Pay it Forward: Engineering World Health
Most medical missions are focused on providing ad hoc care or limited-term relief for the residents of a developing nation and then returning home. The equipment that is requisitioned for these tasks is typically donated from surplus or aftermarket inventories, and may not be appropriate for use in other settings.
Many nonprofit organizations send health care professionals overseas to participate in such missions or help provide support to supplement the fragile infrastructure of a people in need. The focus of the founders of Engineering World Health (EWH), however, lies in building a self-sustaining network of technicians in the countries they visit while also developing equipment designed to meet the challenges of the environments they encounter there.
Most medical equipment donated for medical mission work is designed to work in American hospitals, which are climate-controlled, dust-free, and have electricity that “is very predictable,” said Jessica Baker, marketing and communications manager for EWH.
“If you go to [places like] Nicaragua and Tanzania, this is not the case,” Baker said. “They often have open-air hospitals. Dust, bugs, anything can get into the equipment. There are surges and outages which are really hard on the equipment.”
As a result, Baker said, “the donated equipment doesn’t last very long.” She cited a statistic from the World Health Organization that as much as 70 percent of it is “out of commission” after two-and-a-half years.
“Maybe the electricity requirements are different,” Baker said. “Maybe nobody in the hospital knows how to fix it because they don’t have technicians.”
To combat both issues, EWH sends biomedical engineering students from universities throughout the world to Nicaragua, Rwanda and Tanzania. The students learn first-hand the challenges of operating in medical environments that are substantially different from those in first-world nations. Since 2004, the EWH Summer Institute has accepted almost 500 students who have repaired about 4,900 pieces of equipment valued at about $10 million, Baker said.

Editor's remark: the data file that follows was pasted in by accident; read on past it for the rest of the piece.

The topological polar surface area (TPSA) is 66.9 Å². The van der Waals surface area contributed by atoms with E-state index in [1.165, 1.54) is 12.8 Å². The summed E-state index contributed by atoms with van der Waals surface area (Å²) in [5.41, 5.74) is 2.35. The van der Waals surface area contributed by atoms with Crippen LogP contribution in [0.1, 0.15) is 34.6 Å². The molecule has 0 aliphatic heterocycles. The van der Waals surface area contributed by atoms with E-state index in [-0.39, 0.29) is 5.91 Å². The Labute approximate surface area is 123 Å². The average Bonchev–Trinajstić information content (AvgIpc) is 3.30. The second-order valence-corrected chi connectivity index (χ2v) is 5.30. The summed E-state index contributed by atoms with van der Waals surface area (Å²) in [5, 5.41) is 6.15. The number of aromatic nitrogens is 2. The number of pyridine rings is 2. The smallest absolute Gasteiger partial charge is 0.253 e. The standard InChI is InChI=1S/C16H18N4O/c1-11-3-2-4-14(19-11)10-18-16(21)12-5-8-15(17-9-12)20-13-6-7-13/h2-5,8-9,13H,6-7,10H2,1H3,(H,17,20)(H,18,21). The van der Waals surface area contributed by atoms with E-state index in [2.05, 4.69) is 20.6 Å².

The focus of the program is two-fold: first, to train and equip biomedical technicians in those countries who can create and support a sustainable medical technology infrastructure; second, to absorb cultural and environmental information to inspire the next wave of equipment designed specifically for use under the conditions present in those countries. Students live with host families, study local languages and work with nearby hospitals to repair medical equipment.
“In Nicaragua, most of the hospitals have a technical staff, but most of the training might be mechanical instead of technical,” Baker said. “In Tanzania and Rwanda, there are a number of hospitals that have no technical staff. They might have an electrician, but not [one] specifically trained for [repairing] medical equipment.”
Enter the EWH biomedical technician training program, which the organization said helps establish “a lasting program that will train students after we’re gone,” Baker said.
In Rwanda, for example, the program has operated for five years and trained more than 100 BMETs.
“Rwanda basically didn’t have any technicians when we began in 2009,” she said. “Now, we have technicians in every district.”